Many first-time home buyers and investors whom I encounter typically ask about foreclosures and handyman-specials. Essentially they are looking to buy a real estate bargain. When is the best time to by a real estate bargain?
A foreclosure is a home that has been repossessed by the holder of the mortgage note, usually a bank. The process of foreclosure varies depending in which state the foreclosed home exists and what type of mortgage document exists on the home. To make a long story short, the home is either auctioned to the highest bidder, or the home is taken over by the bank to be sold on the market. The foreclosed homes that are put on the market are also called REO, which stands for real estate owned by bank.
Foreclosed homes can also be bought at auction. Auctions are usually conducted at the courthouse by a local auctioneer. These types of auctions are also known as a trustee’s sale or substitute trustee’s sale. If you are interested in attending an auction, you can find the advertisements for the auctions in the local papers’ classified section. To bid on the home, you must have the minimum deposit in the form of certified funds. The minimum deposit is usually posted in the advertisement. If you are buying a foreclosed home at auction, you are essentially buying it “as-is” without the ability to do a home inspection prior to close.
When the bank has taken title to a foreclosed home, a Realtor is usually hired to list the home on the Multiple List Service (MLS). In this scenario, you have an opportunity to view the home before you decide to submit your offer. The home is generally sold “as-is.” Hopefully, you will have a Realtor of your own to advise you of the value and general condition of the home.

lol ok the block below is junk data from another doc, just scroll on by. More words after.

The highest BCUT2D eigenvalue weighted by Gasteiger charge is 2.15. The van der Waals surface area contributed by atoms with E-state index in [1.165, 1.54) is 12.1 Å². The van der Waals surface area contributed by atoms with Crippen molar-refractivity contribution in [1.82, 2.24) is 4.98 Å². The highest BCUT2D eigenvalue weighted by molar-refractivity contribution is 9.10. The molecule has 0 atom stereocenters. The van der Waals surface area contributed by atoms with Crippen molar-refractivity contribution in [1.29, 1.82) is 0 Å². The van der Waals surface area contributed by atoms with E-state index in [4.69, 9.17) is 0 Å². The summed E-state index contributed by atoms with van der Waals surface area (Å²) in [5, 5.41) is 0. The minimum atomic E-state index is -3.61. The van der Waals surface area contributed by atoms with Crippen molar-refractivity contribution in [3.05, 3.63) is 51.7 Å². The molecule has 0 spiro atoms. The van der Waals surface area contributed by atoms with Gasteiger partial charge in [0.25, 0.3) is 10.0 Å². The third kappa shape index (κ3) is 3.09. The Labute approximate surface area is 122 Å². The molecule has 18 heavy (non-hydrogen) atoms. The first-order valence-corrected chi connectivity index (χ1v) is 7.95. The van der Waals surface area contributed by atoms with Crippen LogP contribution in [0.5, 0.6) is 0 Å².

Generally, the process of buying a foreclosed property can be bumpy due to foreclosure process. Sometimes the previous owner will damage the home (sometimes on purpose), or take valuable materials out of the home such as copper or other fixtures. Additionally, the home is locked up for months, often without utilities. Mold growth is typical due to water penetration, and/or other structural and environmental concerns.
A handyman special is a term that is often used when a home is sold by the owner. The home can have deferred maintenance or other damage. The home could be a rental property in need of “TLC.” Many times, a handyman special will require mostly a great deal of cosmetic work, such as painting, carpet, etc. Sometimes, there are some structural concerns, such as (but not limited to) replacing a roof, or fixing walls.
Overall, when considering a real estate bargain whether you will have to determine if the home is worth the price you want to pay. In addition to the acquisition cost, you will have to consider the total cost to repair the home, as well as the costs to make updates. It is also important to look at the recent neighborhood comparables to see if the price or adjusted price (price plus costs for repairs) is in line.
If the market is depressed or a buyers’ market, there may be some choices in a real estate bargain. However, if the market favors the seller, there are fewer bargains. In a sellers’ market, distressed properties can sell for close to market value.
by Dan Krell © 2005